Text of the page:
Winter can be an ideal time for many home remodeling projects. Increasing your business often starts with customer education. Here are some things customers may not know:
January and February are good months for starting a home addition – According to Angie’s List, digging a foundation is better because the ground is hard and the air is dry – which is rarely the case in April. Some customers are willing to shift the schedule.
Winter is the perfect time to build a mud room – Most homeowners hate the way that mud and leaves get tracked throughout the house during the winter. The idea of adding a mud room can often be an easy sell.
Remodelers have seasonal promotions, too – Everyone expects post-holiday sales and President’s Day promotions, so why not give them special offers on remodeling? There’s something about the phrase “offer ends Feb. 18” that prompts action
Winter doesn’t affect workmanship or materials – Working conditions in many areas are actually better in January or February than in the heat of summer. (Think Dallas on a sunny 50° winter day vs. 96° in August.) And most building materials – especially engineered wood solutions – are designed to effectively withstand harsh climates and temperatures.
With a little marketing effort and customer education, you may find the winter season can be surprisingly busy for remodeling.
While it’s perfectly alright for a jazz musician to improvise, that approach doesn’t always work as well in homebuilding. Architects, specifiers, engineers and product reps spend many hours collaboratively choosing the right materials for each job – and an abrupt substitution to save a few dollars can ironically be very costly in terms of callbacks, design underperformance and even code violations. “Ideally, all parties involved – the architect, builder and developer – have reviewed the spec before it’s final and have agreed on all the products being used,” says Karen Alves, LP Brand Marketing Associate. “That’s because finding an ‘equivalent’ for siding or fire-rated sheathing involves not just the substrate but the codes that the product meets as well.”Continue Reading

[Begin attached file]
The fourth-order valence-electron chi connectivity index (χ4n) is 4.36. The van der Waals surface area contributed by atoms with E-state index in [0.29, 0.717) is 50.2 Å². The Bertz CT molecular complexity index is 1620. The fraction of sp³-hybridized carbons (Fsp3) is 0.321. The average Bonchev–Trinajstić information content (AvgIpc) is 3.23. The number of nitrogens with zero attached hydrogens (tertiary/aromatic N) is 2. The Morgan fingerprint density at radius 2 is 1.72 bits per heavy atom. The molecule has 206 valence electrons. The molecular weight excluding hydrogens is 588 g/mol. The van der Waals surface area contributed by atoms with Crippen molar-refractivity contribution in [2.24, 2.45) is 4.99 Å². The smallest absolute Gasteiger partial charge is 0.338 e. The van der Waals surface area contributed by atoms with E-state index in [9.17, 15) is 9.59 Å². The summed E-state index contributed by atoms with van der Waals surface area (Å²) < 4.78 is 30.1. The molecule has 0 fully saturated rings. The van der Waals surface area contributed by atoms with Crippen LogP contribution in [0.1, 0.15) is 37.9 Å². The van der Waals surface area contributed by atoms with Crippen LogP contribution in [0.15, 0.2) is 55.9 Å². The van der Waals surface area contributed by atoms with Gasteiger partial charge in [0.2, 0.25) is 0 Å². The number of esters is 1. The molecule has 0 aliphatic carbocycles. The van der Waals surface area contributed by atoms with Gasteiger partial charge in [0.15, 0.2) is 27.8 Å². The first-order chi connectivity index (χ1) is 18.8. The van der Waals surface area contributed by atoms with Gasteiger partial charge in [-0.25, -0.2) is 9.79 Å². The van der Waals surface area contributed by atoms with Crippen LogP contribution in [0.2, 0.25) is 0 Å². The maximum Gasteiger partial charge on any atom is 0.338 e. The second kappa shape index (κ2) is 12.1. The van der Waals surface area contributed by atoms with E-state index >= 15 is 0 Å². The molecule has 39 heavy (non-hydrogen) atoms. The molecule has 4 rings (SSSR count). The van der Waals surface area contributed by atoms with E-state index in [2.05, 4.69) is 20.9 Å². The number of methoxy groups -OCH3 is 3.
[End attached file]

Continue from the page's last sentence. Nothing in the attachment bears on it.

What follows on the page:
Siding installers use many different brands of circular saws, but their preferred saw may not be as important as the siding material they are cutting with it. Some builders can sometimes be a bit removed from the importance placed on saw choice and would probably rely on their subcontractors choice, like Brent Taylor. “I don’t have much of an opinion on that because I use subcontracted labor,” says Brent Taylor, owner of O.C. Taylor in Raleigh, North Carolina, who was featured in an episode of Designing Spaces on Lifetime Network renovating a century-old house using LP® SmartSide® Trim & Siding.
Masterfully achieving modern architectural styles in multifamily designs takes expertise and patience, especially when a tight budget competes with other design goals like staying on top of trends, addressing resident preferences, and seamlessly incorporating a desired look into a community. Dominic Rigosu of RIDA Architecture, PLLC, balanced all of these factors in a recent project. He designed Woodrow Wilson Townhomes, a 100-unit affordable housing development originally built in 1972 in Amsterdam, New York. It was surrounded by a mix of market-rate, well-maintained, single-family homes.